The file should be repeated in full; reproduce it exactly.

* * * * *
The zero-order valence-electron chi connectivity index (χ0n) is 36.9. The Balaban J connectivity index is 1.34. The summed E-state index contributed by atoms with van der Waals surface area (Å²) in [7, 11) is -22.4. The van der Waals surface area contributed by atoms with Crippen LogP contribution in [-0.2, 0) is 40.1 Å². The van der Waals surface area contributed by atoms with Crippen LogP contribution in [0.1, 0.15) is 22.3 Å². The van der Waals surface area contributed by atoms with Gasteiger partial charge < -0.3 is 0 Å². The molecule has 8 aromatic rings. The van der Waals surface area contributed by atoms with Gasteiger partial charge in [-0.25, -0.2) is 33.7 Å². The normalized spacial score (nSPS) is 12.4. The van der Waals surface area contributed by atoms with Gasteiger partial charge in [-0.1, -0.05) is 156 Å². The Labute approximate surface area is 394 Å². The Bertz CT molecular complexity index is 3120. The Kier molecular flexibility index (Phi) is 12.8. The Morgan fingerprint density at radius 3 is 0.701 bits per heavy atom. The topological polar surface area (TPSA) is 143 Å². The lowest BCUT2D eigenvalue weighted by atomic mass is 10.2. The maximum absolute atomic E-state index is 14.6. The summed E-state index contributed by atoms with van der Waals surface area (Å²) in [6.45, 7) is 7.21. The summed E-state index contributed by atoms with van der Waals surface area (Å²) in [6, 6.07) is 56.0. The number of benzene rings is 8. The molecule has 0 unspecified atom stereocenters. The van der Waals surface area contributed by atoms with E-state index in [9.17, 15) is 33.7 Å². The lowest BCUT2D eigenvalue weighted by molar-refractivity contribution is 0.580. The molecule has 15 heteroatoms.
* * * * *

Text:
The zero-order valence-electron chi connectivity index (χ0n) is 36.9. The Balaban J connectivity index is 1.34. The summed E-state index contributed by atoms with van der Waals surface area (Å²) in [7, 11) is -22.4. The van der Waals surface area contributed by atoms with Crippen LogP contribution in [-0.2, 0) is 40.1 Å². The van der Waals surface area contributed by atoms with Crippen LogP contribution in [0.1, 0.15) is 22.3 Å². The van der Waals surface area contributed by atoms with Gasteiger partial charge < -0.3 is 0 Å². The molecule has 8 aromatic rings. The van der Waals surface area contributed by atoms with Gasteiger partial charge in [-0.25, -0.2) is 33.7 Å². The normalized spacial score (nSPS) is 12.4. The van der Waals surface area contributed by atoms with Gasteiger partial charge in [-0.1, -0.05) is 156 Å². The Labute approximate surface area is 394 Å². The Bertz CT molecular complexity index is 3120. The Kier molecular flexibility index (Phi) is 12.8. The Morgan fingerprint density at radius 3 is 0.701 bits per heavy atom. The topological polar surface area (TPSA) is 143 Å². The lowest BCUT2D eigenvalue weighted by atomic mass is 10.2. The maximum absolute atomic E-state index is 14.6. The summed E-state index contributed by atoms with van der Waals surface area (Å²) in [6.45, 7) is 7.21. The summed E-state index contributed by atoms with van der Waals surface area (Å²) in [6, 6.07) is 56.0. The number of benzene rings is 8. The molecule has 0 unspecified atom stereocenters. The van der Waals surface area contributed by atoms with E-state index in [9.17, 15) is 33.7 Å². The lowest BCUT2D eigenvalue weighted by molar-refractivity contribution is 0.580. The molecule has 15 heteroatoms.